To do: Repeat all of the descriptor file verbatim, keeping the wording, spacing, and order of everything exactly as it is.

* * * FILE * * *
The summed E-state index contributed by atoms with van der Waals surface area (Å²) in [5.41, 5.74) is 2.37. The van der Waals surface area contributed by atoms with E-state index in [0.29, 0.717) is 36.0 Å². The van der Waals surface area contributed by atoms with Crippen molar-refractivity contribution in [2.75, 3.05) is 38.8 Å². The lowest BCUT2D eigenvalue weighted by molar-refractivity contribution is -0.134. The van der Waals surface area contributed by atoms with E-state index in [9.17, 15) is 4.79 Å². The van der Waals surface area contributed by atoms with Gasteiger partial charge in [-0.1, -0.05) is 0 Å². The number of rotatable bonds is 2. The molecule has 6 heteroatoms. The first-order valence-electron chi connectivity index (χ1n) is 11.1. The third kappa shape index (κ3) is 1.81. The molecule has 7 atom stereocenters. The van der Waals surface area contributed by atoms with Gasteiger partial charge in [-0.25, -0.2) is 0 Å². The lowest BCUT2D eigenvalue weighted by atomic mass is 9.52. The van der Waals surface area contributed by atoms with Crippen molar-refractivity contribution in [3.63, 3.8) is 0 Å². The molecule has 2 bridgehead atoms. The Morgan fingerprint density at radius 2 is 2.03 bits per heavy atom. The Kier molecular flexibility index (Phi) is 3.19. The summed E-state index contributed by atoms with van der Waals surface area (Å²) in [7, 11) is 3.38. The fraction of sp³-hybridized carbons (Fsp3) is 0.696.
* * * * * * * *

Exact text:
The summed E-state index contributed by atoms with van der Waals surface area (Å²) in [5.41, 5.74) is 2.37. The van der Waals surface area contributed by atoms with E-state index in [0.29, 0.717) is 36.0 Å². The van der Waals surface area contributed by atoms with Crippen molar-refractivity contribution in [2.75, 3.05) is 38.8 Å². The lowest BCUT2D eigenvalue weighted by molar-refractivity contribution is -0.134. The van der Waals surface area contributed by atoms with E-state index in [9.17, 15) is 4.79 Å². The van der Waals surface area contributed by atoms with Gasteiger partial charge in [-0.1, -0.05) is 0 Å². The number of rotatable bonds is 2. The molecule has 6 heteroatoms. The first-order valence-electron chi connectivity index (χ1n) is 11.1. The third kappa shape index (κ3) is 1.81. The molecule has 7 atom stereocenters. The van der Waals surface area contributed by atoms with Gasteiger partial charge in [-0.25, -0.2) is 0 Å². The lowest BCUT2D eigenvalue weighted by atomic mass is 9.52. The van der Waals surface area contributed by atoms with Crippen molar-refractivity contribution in [3.63, 3.8) is 0 Å². The molecule has 2 bridgehead atoms. The Morgan fingerprint density at radius 2 is 2.03 bits per heavy atom. The Kier molecular flexibility index (Phi) is 3.19. The summed E-state index contributed by atoms with van der Waals surface area (Å²) in [7, 11) is 3.38. The fraction of sp³-hybridized carbons (Fsp3) is 0.696.